HAVE YOUR SAY.
Join us in The Bullpen, where the members of the Scientific Inquirer community get to shape the site’s editorial decision making. We’ll be discussing people and companies to profile on the site. On Wednesday, February 8 at 5:30pm EST, join us on Discord and let’s build the best Scientific Inquirer possible.
The iconic yet endangered Amami rabbit (Pentalagus furnessi) has been shown to play a key role in seed dispersal for the non-photosynthetic plant Balanophora yuwanensis*1. This discovery, made by Professor SUETSUGU Kenji and graduate student Mr. HASHIWAKI Hiromu of Kobe University’s Graduate School of Science, sheds light on the previously unknown ecological role of the world’s only dark-furred wild rabbit. Despite being the flagship species of the Ryukyu Archipelago, little is known about the ecology of the Amami rabbit because it is a rare, nocturnal animal that inhabits dense forests on two subtropical islands. These findings will be published on January 23, 2023 in the journal Ecology.
Seed dispersal is an essential process for the evolution and ecology of terrestrial plants, making discoveries of uncommon seed dispersal agents particularly interesting. Researchers had previously been puzzled about how the seeds of the non-photosynthetic, mushroom-like Balanophora plants, which have some of the smallest fruits among angiosperms, were dispersed. Suetsugu & Hashiwaki observed feeding marks on Balanophora yuwanensis plants on Amami-Oshima Island in Japan, which they suspected were made by the Amami rabbit.
To investigate this hypothesis, Suetsugu & Hashiwaki conducted a study in the understory of dense forests on Amami-Oshima. Using infrared-triggered cameras, they observed that the Amami rabbit was the main consumer of B. yuwanensis fruit (Figure 2). In addition, all Amami rabbit fecal samples collected in the field contained at least some viable B. yuwanensis seeds (Figure 3), providing novel evidence of the illusive rabbit species’ role as a seed dispersal agent. Balanophora yuwanensis is a host-specific obligate parasite, which means that efficient seed transportation likely requires the seed to be deposited near the roots of a compatible host. The Amami rabbit may facilitate this through digging and defecating underground in burrows.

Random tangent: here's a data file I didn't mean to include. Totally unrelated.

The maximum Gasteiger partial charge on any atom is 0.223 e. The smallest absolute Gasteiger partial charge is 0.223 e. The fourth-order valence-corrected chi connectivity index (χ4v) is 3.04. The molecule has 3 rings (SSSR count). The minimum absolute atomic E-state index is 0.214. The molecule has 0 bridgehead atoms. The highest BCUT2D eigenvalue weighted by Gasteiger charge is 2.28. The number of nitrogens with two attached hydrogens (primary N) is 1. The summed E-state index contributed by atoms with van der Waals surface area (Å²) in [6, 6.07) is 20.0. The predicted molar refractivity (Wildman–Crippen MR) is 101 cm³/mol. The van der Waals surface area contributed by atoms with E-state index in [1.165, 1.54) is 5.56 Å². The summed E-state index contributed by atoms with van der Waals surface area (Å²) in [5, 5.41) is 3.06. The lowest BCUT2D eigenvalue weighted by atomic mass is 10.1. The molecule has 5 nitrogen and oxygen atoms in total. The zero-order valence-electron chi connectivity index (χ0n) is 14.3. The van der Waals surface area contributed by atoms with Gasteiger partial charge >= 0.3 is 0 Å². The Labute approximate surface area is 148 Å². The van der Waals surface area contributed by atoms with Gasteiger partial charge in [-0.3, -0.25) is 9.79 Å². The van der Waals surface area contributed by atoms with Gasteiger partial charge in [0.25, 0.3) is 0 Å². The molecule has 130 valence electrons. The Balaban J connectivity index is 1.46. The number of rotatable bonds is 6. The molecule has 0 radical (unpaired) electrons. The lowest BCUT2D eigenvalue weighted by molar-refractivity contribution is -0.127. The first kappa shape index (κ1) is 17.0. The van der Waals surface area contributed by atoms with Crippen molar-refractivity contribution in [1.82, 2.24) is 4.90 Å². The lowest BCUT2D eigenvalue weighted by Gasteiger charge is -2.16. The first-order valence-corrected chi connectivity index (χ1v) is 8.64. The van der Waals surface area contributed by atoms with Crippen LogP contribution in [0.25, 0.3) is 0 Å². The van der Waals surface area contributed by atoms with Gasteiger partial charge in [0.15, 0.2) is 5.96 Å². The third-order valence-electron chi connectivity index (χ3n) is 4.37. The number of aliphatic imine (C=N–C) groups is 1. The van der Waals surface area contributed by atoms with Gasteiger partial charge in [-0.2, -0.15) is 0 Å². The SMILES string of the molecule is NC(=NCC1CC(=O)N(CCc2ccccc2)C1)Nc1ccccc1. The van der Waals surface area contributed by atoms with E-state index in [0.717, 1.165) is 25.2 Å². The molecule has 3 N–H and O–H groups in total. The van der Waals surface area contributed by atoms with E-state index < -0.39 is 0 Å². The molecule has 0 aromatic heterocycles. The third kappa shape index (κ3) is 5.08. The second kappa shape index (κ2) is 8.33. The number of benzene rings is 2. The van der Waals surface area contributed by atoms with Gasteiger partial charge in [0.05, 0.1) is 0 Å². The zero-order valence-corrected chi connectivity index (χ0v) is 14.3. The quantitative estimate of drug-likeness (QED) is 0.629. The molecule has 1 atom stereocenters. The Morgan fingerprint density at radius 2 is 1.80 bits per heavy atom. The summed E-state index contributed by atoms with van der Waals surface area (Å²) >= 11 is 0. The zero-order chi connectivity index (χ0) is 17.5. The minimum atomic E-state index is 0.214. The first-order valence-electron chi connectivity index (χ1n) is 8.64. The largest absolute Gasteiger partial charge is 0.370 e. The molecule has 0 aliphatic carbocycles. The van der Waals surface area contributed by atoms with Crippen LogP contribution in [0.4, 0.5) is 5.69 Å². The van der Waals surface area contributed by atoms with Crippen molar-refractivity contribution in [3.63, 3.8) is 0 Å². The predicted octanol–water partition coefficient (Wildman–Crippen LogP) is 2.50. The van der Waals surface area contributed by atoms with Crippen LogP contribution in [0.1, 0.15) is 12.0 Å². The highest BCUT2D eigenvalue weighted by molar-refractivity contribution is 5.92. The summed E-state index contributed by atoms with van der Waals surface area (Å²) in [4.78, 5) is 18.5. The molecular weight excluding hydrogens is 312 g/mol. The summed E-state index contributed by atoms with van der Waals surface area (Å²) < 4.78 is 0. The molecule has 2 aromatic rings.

Intriguingly, the Amami rabbit is a seed dispersal agent for B. yuwanensis even though the plant produces dry fruits, whereas seed dispersers are typically incentivized by fleshy fruits. As shown in the video, the rare rabbit species consumed both dry fruits and vegetative tissue from B. yuwanensis. This is notable because the potential role of rabbits as seed dispersers has largely been overlooked due to their diet, which primarily consists of leaves rather than fruits. However, this study reveals that the Amami rabbit serves as a major seed disperser for B. yuwanensis, incentivized by the plant’s vegetative tissue.
This research also highlights the previously unrecognized ecological role of the endangered Amami rabbit as a seed dispersal agent, and suggests that the species may have other functions yet to be discovered.
IMAGE CREDIT: Yohei Tashiro